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We don’t know how to relate to one another.

Foggy vision

By Emmaline

This became evident by the end of my first day of tarot readings at Isis Books. We don’t really know how to be in relationships, which is interesting to me because we are in relationships. Our lives are chalk-full of relationships. Yet, somehow, they remain a great mystery to us.

People who come for readings (a first observation) are seeking clarify on what to do, not what to think or believe. They want to know how to handle matters of love, of lust, of codependence. They want advice on how to move forward, but all I feel fit to give them is greater clarity on where they are in this moment.

There’s no sense in getting advice about what to do if you don’t understand why you would be doing it. I can’t imagine changing my own behavior, and having that change take root, without undergoing a process of deep reflection and discernment. How could I offer someone else advice that I wouldn’t, myself, feel comfortable in taking?

Interestingly (to me, at least), there was very little concern expressed about the nature of the cosmos during any of my readings. There wasn’t a yearning for some deeper esoteric knowledge, for a dialogue about the Gods, or God, or the lack of deity. There was none of that. It was, predominately, a question of: How do I do this love thing?

apotheosis of the Lovers (channel 4, deal 1, trick J)

apotheosis of the Lovers, By Kevin Hutchins

It was all about love. I’ve heard that this is common in intuitive readings, and I find that very interesting.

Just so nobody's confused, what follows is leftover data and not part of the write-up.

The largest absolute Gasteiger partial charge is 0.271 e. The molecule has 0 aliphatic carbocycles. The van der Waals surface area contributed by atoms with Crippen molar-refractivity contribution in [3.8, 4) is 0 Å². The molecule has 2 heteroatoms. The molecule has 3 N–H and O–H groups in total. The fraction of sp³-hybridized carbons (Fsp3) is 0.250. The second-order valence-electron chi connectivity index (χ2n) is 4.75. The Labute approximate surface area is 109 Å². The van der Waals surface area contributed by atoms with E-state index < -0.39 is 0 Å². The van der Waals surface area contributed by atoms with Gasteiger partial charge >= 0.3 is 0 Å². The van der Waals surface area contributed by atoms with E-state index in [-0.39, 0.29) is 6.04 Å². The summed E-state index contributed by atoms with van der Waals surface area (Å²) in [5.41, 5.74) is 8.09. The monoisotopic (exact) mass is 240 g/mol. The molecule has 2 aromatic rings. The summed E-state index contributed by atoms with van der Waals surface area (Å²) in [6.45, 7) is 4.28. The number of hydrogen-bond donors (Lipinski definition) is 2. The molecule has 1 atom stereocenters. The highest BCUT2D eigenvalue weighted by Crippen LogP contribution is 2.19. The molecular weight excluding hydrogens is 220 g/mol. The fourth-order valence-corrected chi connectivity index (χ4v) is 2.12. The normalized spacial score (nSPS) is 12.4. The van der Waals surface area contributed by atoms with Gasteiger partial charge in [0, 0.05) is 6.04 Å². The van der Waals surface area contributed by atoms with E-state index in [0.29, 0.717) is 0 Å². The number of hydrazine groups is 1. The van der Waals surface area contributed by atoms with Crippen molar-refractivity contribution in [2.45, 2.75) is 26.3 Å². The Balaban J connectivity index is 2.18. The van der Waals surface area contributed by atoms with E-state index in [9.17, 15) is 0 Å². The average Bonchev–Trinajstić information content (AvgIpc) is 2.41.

I think of intuitive readings as spirit work in the same way that I think of massages as body work. I wouldn’t go to a massage therapist with the intention of better understanding someone else’s body, and yet people seek out readings with the hope of understanding their lover, their spouse, the object of their greatest desire. I found myself on several occasions yesterday expressing that the right question was being asked to the wrong person.

I’ve written that I feel my writing is a kind of ministry for me, as much a way of reaching out as reaching in. As I begin exploring what it means to give readings for other people, I’m forced to look closer at what kind of service I can provide them. Yesterday, it occurred to me that the work of giving intuitive readings borders very close to therapy – uncomfortably close in some moments.

I don’t think readers should behave as therapists unless they’re legitimately qualified to do so. But I think the lines are blurry for the person seeking a reading. Twice yesterday I brought up to a client that it might be useful for them to seek out someone else – a therapist or counselor – who could provide them with some ongoing support. This seemed like the only responsible thing to do.

I seek counsel, most often from my husband. I read him this post up until this point, expressing concern that this subject might not be relevant to anyone other than me. I was uncertain if the ideas would engage people, or initiate dialogue.

“That’s funny,” he said to me.


“Well, look at your first line.”

We don’t know how to relate to one another.


For a moment I forgot how to relate to you, the person reading these words.

Remember remember by KayVee.INC

This happens from time to time. There’s a sense of doubt that creeps in, and it clouds my vision and allows me to forget what it feels like to be in relationship with you. I forget how to write, just as she forgets how to love, he forgets how to communicate, we forget how to be supportive of one another. All of these are the same, in a way.

The truth may be that we do know how to relate to one another, we just forget from time to time. On occasion, we have the opportunity to remind each other of that fact, and, by doing so, to remind ourselves. Maybe that’s what giving readings offers; an opportunity to remember how to love, to remember how to relate, to remember how to be in communion with one another.

Does this resonate with you? Do these ideas of forgetting and remembering make sense, and if so, have you had experiences of remembering that you’d feel comfortable sharing?